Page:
General Chat Thread, How can I get refund on faulty laptop in General; Further to this faulty laptop thread, I was wondering how long we have to get a full refund/exchange on a ...
22nd June 2013, 01:59 PM #1
How can I get refund on faulty laptop
Further to this faulty laptop thread, I was wondering how long we have to get a full refund/exchange on a faulty laptop. This laptop is coming up to 6 months and I have read somewhere that should a fault arise within 6 months the seller must replace or refund the cost of the item. However I can't find something official to confirm this. I would like to be able to offer some advice about where they stand before going into the shop with the faulty laptop.
Can anyone offer some advice?
22nd June 2013, 02:03 PM #2
As far as I know, the sale of goods act is fairly vague as to whether you can get a refund or a free repair. I would suggest after a couple of months they will offer the latter.
I found this from the Which website:
"But, the law only gives you a reasonable time to do this (get a refund or replacement) – what's reasonable depends on the product and how obvious the fault is.
However, even with major purchases or complex items, it’s safest to work on the basis you usually have no more than three to four weeks from when you receive it to reject it."
22nd June 2013, 02:10 PM #3
I have read from the BBC one show - consumer rights. that the goods must be fit for purpose and that if elecrtrical good brake before 6 month then they are not fit for purpose.
22nd June 2013, 02:24 PM #4
The reason i would like to know where you stand is due to the fact that if the laptop goes away for a repair it will more than likely be over 6 month when it comes back. Apparently if something is fault within 6 months it is for the seller to prove it wasn't faulty but after 6 months it is up the buyer to prove it is faulty. I have a little concern that as the laptop just "died" it could be a few things that are wrong which may not be repaired the first time.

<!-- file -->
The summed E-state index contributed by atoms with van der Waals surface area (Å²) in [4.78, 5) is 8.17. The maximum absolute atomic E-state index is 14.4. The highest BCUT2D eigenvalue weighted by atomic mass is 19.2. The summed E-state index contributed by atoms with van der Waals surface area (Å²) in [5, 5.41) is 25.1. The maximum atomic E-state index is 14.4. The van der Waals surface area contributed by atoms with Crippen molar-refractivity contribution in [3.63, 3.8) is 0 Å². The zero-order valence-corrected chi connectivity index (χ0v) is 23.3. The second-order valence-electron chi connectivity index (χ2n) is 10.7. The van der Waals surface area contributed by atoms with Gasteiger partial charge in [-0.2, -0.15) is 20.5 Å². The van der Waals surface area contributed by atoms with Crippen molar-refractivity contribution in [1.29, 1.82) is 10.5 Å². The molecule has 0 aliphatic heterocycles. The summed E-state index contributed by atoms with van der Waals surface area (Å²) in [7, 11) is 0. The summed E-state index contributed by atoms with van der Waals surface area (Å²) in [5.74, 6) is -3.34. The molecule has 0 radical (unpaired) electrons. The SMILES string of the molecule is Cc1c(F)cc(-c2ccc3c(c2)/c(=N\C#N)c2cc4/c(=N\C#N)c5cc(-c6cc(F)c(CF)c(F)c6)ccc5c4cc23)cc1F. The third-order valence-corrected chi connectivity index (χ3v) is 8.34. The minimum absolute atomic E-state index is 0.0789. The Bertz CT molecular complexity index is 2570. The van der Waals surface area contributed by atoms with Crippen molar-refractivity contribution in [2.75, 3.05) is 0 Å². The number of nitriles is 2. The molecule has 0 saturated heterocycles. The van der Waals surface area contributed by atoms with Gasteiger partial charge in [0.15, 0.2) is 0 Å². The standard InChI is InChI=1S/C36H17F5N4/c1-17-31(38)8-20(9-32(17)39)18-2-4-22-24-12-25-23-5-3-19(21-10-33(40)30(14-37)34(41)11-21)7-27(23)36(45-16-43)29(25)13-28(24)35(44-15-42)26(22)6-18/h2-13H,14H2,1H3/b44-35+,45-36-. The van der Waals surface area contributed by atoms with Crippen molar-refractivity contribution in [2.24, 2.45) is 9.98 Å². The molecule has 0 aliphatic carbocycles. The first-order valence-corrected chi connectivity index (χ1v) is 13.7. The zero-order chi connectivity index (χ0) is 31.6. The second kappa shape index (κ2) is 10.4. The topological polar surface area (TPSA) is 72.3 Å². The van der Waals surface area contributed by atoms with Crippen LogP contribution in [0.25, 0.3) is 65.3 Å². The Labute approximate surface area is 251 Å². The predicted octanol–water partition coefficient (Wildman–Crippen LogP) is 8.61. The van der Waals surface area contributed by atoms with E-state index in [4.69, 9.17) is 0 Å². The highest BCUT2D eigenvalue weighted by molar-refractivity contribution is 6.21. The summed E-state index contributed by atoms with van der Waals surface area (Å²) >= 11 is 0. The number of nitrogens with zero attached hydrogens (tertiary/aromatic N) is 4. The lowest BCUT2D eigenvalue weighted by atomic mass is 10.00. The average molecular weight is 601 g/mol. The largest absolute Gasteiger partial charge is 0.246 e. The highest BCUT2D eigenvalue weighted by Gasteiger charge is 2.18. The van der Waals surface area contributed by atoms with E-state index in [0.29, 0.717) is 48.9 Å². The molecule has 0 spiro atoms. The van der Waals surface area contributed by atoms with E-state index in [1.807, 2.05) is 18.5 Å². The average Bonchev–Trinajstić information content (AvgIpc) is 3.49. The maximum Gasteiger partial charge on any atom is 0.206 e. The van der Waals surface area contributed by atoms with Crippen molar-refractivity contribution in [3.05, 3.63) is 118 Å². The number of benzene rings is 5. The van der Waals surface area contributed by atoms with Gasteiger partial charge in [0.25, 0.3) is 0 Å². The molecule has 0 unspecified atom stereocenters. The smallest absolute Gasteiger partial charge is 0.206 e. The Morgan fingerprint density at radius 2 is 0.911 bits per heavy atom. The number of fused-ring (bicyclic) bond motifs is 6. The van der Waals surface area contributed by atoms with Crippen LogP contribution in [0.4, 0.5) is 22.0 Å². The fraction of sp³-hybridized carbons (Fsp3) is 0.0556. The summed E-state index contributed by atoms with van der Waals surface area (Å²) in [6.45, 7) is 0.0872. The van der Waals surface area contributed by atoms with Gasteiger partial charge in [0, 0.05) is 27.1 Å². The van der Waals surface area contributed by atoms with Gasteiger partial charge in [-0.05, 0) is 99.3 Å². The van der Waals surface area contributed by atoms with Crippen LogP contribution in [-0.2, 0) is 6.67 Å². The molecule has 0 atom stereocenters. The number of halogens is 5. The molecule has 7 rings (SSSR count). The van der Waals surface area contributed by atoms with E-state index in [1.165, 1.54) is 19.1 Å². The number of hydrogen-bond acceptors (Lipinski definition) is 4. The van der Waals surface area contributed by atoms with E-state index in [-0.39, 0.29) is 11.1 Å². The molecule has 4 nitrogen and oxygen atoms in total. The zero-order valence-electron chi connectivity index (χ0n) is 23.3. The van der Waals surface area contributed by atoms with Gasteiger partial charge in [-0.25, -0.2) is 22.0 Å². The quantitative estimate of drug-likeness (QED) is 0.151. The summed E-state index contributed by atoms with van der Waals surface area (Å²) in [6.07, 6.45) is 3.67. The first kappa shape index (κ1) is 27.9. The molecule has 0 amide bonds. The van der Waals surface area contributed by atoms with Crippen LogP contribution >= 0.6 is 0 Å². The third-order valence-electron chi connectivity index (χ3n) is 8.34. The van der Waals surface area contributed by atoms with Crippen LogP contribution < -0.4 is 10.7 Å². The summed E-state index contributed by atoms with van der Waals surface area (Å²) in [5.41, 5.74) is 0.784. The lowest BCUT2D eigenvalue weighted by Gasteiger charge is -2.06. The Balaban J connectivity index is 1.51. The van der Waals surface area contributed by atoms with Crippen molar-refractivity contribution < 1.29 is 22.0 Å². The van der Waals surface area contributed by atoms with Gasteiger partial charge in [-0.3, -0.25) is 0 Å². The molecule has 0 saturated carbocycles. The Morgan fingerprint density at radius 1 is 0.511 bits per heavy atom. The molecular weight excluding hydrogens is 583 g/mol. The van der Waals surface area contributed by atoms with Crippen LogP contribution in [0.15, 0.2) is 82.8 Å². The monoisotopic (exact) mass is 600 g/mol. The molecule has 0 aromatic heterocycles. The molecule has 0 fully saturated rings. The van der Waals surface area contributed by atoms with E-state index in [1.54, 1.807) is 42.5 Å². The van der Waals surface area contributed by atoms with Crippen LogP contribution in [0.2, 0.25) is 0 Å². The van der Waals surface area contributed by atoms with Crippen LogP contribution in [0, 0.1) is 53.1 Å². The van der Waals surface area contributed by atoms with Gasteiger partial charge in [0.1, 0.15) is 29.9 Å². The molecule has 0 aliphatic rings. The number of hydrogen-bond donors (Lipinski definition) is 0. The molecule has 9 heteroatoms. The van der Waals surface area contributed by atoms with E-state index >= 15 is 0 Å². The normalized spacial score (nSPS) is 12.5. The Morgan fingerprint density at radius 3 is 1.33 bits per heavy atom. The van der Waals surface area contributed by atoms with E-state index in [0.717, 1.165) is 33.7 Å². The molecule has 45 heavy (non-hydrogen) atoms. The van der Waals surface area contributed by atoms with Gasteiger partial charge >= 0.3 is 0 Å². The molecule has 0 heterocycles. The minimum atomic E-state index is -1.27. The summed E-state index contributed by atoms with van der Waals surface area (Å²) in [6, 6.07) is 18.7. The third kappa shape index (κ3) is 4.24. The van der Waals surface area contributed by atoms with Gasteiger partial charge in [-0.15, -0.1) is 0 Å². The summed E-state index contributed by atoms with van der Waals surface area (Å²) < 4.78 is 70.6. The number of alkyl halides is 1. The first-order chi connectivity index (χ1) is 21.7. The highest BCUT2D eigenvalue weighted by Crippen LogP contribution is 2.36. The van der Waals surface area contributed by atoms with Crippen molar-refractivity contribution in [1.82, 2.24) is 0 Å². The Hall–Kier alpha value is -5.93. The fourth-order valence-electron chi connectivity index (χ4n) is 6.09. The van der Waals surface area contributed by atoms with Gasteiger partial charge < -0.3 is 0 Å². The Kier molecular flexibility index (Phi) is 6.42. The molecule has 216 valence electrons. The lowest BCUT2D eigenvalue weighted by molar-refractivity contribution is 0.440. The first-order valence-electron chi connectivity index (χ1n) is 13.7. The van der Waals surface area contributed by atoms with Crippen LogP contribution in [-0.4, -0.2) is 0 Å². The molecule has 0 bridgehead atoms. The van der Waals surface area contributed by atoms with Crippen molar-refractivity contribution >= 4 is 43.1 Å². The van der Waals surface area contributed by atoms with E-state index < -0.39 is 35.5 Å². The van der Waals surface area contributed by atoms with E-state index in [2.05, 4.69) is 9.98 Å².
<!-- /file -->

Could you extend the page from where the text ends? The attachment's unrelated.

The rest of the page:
22nd June 2013, 02:51 PM #5
Actually, just found this "It is worth noting that when your laptop is being repaired you should not be significantly inconvenienced and depending on your circumstances you may be able to make a case for a loan laptop." from this consumer website. In this situation it would be fine to have a loan laptop as it is used for work which is why he doesn't want to be without a laptop while it is sent off for repair. I'll suggest this as it means he can carry on with his work (he has backups he can work from) until his laptop is replaced.
Still non the wiser on how long you have with faulty goods though
22nd June 2013, 04:36 PM #6
If it was bought by a business and not by an individual then the sale of goods act doesn't hold in the same way. I don't think - they can vary it in their terms and conditions so this needs checking, I think
22nd June 2013, 04:46 PM #7
It was bought by an individual but does freelance work which requires the laptop to be able to do the work.
22nd June 2013, 05:54 PM #8
Should be OK re sale of goods act then.
22nd June 2013, 06:09 PM #9
Legally you don't have any right to a refund/exchange of the laptop once you've had it for a satisfactory length of time to inspect it and ensure it's as described (including up to quality standard). The law is vague on precisely how long it should take for this "inspection" period to take place but I'd suggest that "just shy of 6 months" isn't really going to cut it.
Originally Posted by penfold
There are a number of things a seller can do under the sale of goods act to rectify a fault with an item, including refund the buyer's money or replacement of the faulty item. It is the seller's choice, not the buyer's as to which option they choose.
Sale of Goods Act - Which? Consumer Rights
There may of course be other conditions that the laptop was originally sold under which improve the buyer's right to a refund, or give them more say in the choice of how a fault is dealt with, but that depends on what terms the sale took place under.
22nd June 2013, 06:39 PM #10
If the fault is an inherent design or manufacturing fault, your rights are further extended.
I had a HP G6000 laptop with the Nvidia defect. It went faulty and I managed to get a new laptop as a replacement (from Staples), even though the laptop was over two years old.
Last edited by jinnantonnixx; 22nd June 2013 at 06:40 PM.
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